This is maybe what bugs me about the idea of 12-tone music, especially at its strictest. If I want to substitute a single note in the middle of my tone row, it's no longer "correct."

"Hey look -- he made a mistake in bar 132. That C natural should have been a C sharp!" Never mind that it might actually sound better that way.

flint

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Re: ... not to be chained to my own plans
« Reply #3 on: February 01, 2013, 09:55:18 AM »
This has popped up at even the smallest levels of detail for me. Maybe I am writing a nice brass chorale and I start to wonder if my third trumpet really has a useful role. I might ask myself "Should I double the part?" "Is there a balance problem?" etc... But for some reason the hardest question to ask myself is "can I leave out the third trumpet here?" Because I had at some point assumed I would be using all the brass, the idea sticks in my head as a requirement. But it was MY requirement, and I am allowed to change my mind. So what if only one brass player is sitting out the passage? Should I really be worried that he will feel rejected?

This is just a tangent... but in a case like this I might want to leave out the first or second player instead. If there are more demanding parts ahead (or just behind) for the first, let him rest and prepare and give the lead to the second. Or, if the second has been taxed (like keeping a high harmony to the first for an extended period), let the second rest.

Just thoughts. :) In long pieces, most wind players don't mind having a place to relax so as to not overtire the embouchure.
"Music is like wine; the less you know about it, the sweeter you like it." - Robertson Davies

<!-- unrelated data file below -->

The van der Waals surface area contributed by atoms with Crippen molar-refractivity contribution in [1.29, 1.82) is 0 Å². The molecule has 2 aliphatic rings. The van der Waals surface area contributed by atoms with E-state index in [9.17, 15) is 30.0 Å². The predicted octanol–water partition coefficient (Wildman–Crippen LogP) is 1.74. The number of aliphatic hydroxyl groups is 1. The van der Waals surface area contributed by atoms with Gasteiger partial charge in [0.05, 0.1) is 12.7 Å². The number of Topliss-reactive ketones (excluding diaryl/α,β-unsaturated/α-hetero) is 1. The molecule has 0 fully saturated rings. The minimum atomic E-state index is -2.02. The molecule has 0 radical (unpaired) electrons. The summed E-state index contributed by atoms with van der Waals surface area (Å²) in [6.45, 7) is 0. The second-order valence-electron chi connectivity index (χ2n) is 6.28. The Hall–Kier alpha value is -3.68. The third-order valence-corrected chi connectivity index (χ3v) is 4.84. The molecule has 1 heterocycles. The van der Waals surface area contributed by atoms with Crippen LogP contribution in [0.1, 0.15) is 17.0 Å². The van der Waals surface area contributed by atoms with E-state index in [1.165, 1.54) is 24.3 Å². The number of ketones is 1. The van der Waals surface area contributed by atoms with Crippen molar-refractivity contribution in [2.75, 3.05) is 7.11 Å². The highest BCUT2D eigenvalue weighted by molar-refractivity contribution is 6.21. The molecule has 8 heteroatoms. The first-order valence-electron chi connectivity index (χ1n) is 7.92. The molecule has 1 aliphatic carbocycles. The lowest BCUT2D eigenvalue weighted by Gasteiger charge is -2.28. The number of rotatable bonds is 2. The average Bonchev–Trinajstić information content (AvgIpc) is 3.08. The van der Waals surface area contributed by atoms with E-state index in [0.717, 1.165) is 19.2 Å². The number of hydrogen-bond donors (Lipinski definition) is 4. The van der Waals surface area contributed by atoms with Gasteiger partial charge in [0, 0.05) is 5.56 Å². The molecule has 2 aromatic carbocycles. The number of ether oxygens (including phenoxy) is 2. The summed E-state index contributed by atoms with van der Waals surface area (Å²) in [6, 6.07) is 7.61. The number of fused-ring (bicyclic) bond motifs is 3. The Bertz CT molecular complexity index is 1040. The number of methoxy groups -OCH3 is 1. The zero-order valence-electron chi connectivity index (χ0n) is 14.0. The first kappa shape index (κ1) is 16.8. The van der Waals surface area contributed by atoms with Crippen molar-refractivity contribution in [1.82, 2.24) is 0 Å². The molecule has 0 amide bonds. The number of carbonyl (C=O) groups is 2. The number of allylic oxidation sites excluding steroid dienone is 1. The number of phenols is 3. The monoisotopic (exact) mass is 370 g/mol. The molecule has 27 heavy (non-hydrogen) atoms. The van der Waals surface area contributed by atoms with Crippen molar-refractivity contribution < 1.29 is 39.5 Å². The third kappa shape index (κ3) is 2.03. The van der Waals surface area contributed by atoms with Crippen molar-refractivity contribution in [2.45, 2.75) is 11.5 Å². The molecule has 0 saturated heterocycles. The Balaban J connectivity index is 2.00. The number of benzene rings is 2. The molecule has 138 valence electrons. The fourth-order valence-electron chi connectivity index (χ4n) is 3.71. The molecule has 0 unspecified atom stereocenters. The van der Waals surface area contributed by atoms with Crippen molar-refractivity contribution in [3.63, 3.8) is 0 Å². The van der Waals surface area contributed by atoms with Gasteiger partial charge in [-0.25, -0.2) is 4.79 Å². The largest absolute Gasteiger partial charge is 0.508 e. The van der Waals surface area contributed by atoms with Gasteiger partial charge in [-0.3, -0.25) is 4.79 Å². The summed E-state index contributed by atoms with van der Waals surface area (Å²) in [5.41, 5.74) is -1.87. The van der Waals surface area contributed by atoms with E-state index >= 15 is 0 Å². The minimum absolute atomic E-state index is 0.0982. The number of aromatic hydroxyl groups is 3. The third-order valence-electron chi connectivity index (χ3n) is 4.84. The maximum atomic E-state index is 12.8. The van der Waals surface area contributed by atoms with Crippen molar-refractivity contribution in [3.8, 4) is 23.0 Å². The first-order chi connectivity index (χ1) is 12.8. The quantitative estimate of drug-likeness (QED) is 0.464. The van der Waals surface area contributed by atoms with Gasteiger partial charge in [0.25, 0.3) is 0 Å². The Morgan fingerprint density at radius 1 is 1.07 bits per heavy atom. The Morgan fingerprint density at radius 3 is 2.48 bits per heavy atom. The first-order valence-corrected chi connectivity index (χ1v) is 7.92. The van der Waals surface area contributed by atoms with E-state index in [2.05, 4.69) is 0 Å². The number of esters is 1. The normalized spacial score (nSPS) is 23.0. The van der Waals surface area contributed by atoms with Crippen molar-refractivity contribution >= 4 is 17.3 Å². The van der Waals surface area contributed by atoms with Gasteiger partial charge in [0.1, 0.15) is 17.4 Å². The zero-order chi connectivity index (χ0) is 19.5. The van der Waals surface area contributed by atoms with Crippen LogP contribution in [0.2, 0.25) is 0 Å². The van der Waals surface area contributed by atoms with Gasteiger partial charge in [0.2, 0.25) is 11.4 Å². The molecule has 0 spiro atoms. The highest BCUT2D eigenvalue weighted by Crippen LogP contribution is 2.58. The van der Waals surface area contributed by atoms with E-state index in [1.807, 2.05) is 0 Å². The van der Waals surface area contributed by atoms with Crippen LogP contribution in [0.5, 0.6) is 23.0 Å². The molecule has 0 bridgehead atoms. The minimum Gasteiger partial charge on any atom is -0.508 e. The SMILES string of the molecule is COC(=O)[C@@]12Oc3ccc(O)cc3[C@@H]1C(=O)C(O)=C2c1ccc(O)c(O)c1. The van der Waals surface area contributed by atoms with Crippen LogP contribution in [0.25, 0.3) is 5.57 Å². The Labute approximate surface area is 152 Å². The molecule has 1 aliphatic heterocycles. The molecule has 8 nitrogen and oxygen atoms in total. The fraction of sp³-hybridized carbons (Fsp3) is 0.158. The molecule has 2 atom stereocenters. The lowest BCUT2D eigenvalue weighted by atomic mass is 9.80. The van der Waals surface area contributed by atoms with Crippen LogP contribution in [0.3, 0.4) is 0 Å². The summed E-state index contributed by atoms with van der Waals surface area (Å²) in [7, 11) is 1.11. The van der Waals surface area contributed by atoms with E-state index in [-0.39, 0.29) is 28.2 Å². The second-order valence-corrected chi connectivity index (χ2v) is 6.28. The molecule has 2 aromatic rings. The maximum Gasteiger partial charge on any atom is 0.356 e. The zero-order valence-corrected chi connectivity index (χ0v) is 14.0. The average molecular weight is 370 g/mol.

mjf1947

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Re: ... not to be chained to my own plans
« Reply #4 on: February 01, 2013, 01:33:38 PM »
Jaimie,


Why not just trust your ear to make the choice?

Mark


Jamie Kowalski

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Re: ... not to be chained to my own plans
« Reply #5 on: February 01, 2013, 03:29:51 PM »
Why not just trust your ear to make the choice?

That's what I try to do. The trick is to keep reminding myself.

winknotes

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Re: ... not to be chained to my own plans
« Reply #6 on: February 01, 2013, 04:27:11 PM »
I completely understand the dilemma between enforcing some set of rules vs. letting your ear be your guide. 

Rules isn't exactly the right word but maybe organizing principles.  Having some boundaries makes all the decision making process seem to go quicker and seem more fluid I think.  On the other hand just letting your ear be your guide almost implies one has little idea of what's going to come out and overall form would be difficult to manage. 

To me what Jamie is saying is have a plan but be prepared and willing to divert from the plan at any time.  Something I have to say I'm not faithful to do. 
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jmsuijkerbuijk

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Re: ... not to be chained to my own plans
« Reply #7 on: February 02, 2013, 05:14:24 AM »
When your ear dictates a different note than the rules allow, you're following the wrong set of rules. Follow your internal rules (which is what the ear does), may they be subconscious; not the set of rules you chose to follow (because they are alien to you).